Fisheries science
Print ISSN : 0919-9268
Reactivity of serum immunoglobulin E to bullfrog Rana catesbeiana parvalbumins in fish-allergic patients
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2004 Volume 70 Issue 6 Pages 1137-1143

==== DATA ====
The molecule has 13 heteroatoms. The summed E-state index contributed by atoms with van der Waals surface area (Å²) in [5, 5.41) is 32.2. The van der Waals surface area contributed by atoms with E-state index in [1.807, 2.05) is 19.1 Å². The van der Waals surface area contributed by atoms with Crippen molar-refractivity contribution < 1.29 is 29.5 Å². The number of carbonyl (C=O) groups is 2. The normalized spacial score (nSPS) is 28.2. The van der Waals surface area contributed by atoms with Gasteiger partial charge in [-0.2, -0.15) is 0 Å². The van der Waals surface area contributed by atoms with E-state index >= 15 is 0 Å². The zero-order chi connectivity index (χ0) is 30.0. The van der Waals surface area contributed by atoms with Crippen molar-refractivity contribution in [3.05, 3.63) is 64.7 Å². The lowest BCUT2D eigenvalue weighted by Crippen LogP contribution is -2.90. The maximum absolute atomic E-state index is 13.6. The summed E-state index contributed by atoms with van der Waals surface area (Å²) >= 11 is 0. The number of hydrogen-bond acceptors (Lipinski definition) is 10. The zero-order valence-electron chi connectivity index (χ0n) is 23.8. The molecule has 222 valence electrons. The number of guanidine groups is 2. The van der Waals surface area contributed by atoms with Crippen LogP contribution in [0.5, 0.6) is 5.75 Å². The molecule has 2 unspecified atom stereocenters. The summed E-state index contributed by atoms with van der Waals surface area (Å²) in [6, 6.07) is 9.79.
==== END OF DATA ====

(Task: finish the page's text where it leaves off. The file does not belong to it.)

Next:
Parvalbumin, a calcium-binding sarcoplasmic protein of approximately 12 kDa, represents the cross-reactive, major allergen in fish. In consideration of the fact that parvalbumin is contained at high levels not only in fish muscle but also in frog muscle, the present study was undertaken to clarify whether fish-allergic patients react to two parvalbumins (α- and β-parvalbumins) purified from the bullfrog Rana catesbeiana, which is sometimes consumed as a delicacy in Japan. In enzyme-linked immunosorbent assays (ELISA), sera from 12 of the 14 patients tested reacted equally to both parvalbumins purified from the Pacific mackerel Scomber japonicus and the bigeye tuna Thunnus obesus. Of the 12 sera positive to fish parvalbumins, eight sera also reacted to α- and β-parvalbumins of the bullfrog with different spectra: one serum reacted strongly to α-parvalbumin, six sera reacted strongly to β-parvalbumin and one serum reacted equally to both α- and β-parvalbumins. In addition, inhibition ELISA experiments revealed cross-reactivity between fish and bullfrog parvalbumins. Based on these results, it is proposed that fish-allergic patients should avoid the consumption of frog meat unless they are accurately diagnosed as lacking immunoglobulin E against frog.

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